Paul Anderson, Tribune column, 5 August 2011
It would be difficult to create a more half-arsed political initiative than Blue Labour if you set out to fail.
The small group of academics and politicians that was touted earlier this year as the coming big thing in Labour’s intellectual firmament is now officially finished, according to Jonathan Rutherford on the New Statesman‘s blog,having produced no more than a (very patchy) e-book of first thoughts.
Oh, no, it’s not, counters the group’s prime mover and guru, Maurice Glasman, in the print edition of the Statesman, apologising for a series of ill-considered – not to say intemperate – public statements calling for an end to immigration, discussions with supporters of the English Defence League and (implicitly) British withdrawal from the European Union that had drawn the fire both of the Trots and of Peter Mandelson.
Such a pronounced schism at such an early stage does not, shall we say, bode well. But if Blue Labour is indeed all over before it properly started, I’m not crowing. And before Tribune readers reach for the computer keyboard or the green ink to denounce me, I’ve not been converted either to an intolerance of immigration that makes Migration Watch look liberal, or to consorting with the EDL, or to UKIP-style Euroscepticism.
Blue Labour was and is a dreadful name for Glasman’s ideas and his group, and the e-book they published a couple of months ago, The Labour Tradition and the Politics of Paradox, is neither coherent nor comprehensive. Indeed, it reads as what it is, a string of papers by a group of people who are interested in pursuing certain themes but haven’t quite worked out what they think, with the only really thought-through contribution a schematic and in many respects eccentric essay by Glasman himself that raises more questions than it answers.
Nevertheless, I think that Glasman, for all his extraordinary ability to put his foot in his mouth while dropping a bollock, has some important things to say that need to be said. Dismissing him as a clown or as some kind of far-right infiltrator into Labour’s ranks is easy but a big mistake.
His most telling point is that Labour over the past two decades has abandoned any critique of capitalism as a destroyer of social solidarity and community in favour of cheer-leading for its creativity and dynamism. New Labour’s unqualified enthusiasm for the “modernising” effects of globalisation, flexible labour markets and free competition has, he argues, left large swathes of the working class utterly alienated from Labour. And the first priority for anyone interested in rescuing Labour must be to reconnect it to working people’s lives as they have been and are actually lived. For many of them, a lot that has happened in the past 40 years – breakdown of communities, collapse of secure employment, ever-increasing shortages of affordable housing – has been for the worse, under Labour as well as Tory governments.
Now, the way Glasman fleshes this out is intensely problematic. There are times when he appears to be romanticising a working class that never existed, others when he seems hopelessly notalgic about a world to which we cannot return. His prescriptions, both in terms of organisation and policy, are often wrong. He sees community mobilisation as a panacea, on very flimsy evidence, and seems to think that it can thrive if only the over-mighty technocratic state is cut back. And moving in one leap from the observation that working-class worries about immigration are real and will not go away to the conclusion that immigration should be stopped at once (and that we should leave the EU if it doesn’t allow us to stop allowing free movement of labour) is breathtakingly simplistic.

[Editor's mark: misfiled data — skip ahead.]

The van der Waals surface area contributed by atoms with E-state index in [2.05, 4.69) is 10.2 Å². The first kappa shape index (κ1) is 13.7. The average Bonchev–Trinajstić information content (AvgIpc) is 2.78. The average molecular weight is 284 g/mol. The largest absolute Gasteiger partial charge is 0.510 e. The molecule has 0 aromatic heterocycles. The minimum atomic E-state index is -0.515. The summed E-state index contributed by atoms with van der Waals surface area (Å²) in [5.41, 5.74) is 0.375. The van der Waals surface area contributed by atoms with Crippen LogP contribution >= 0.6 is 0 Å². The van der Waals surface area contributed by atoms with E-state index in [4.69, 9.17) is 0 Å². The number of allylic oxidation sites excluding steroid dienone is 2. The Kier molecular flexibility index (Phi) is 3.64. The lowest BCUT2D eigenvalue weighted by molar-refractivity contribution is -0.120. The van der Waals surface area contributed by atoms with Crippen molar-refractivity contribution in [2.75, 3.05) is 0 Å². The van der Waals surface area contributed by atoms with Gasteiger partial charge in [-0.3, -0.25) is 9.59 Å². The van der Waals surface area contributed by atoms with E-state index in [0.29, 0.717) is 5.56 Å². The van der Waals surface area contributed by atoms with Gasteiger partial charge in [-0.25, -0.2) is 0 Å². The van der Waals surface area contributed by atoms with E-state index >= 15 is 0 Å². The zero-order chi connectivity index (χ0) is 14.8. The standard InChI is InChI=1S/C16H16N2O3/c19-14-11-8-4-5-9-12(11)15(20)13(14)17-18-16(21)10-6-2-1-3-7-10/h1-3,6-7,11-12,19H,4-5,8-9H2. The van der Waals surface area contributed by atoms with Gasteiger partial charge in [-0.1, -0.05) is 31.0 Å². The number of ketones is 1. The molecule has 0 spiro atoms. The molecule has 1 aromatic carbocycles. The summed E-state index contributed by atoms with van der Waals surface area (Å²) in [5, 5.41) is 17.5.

But at least Glasman is asking what Labour is for, and his insistence that it cannot survive if it remains disengaged from the everyday lives of the people that were once its core support makes a lot of sense. An arid, abstractly liberal Labour that fetishes the new, professing that “things can only get better” and turning its back on everything rooted or old, can never inspire a movement – and as Harold Wilson famously (though cynically) put it, the Labour Party is a crusade or it is nothing. And right now? Well, it ain’t a crusade.
On a different matter entirely, I was shocked to read in the Guardian this week that City of Westminster police’s “counter-terrorism information desk” had issued a leaflet urging members of the public to inform on anarchists. “Any information relating to anarchists should be reported to your local police,” it read. “Anarchism is a political philosophy which considers the state undesirable, unnecessary and harmful, and instead promotes a stateless society, or anarchism.”
The leaflet was hurriedly disowned by Scotland Yard, which issued a statement saying that it was a poor choice of words by a minion at a single police station (Belgravia, I kid you not) and that all the leaflet should have said was that the Met was looking for information on people who had caused criminal damage to business premises this year. “The Metropolitan police does not seek to stigmatise those people with legitimate political views,” ran the official line.
Oh yeah? I’ll wager a fiver that, when the records are opened in 30 years (or whenever), we’ll find that a substantial part of Special Branch’s anti-terrorism budget since the end of the Cold War has been devoted to keeping track of anarchists … who in that time have been responsible for precisely zero terrorist attacks in Britain, and not a single death.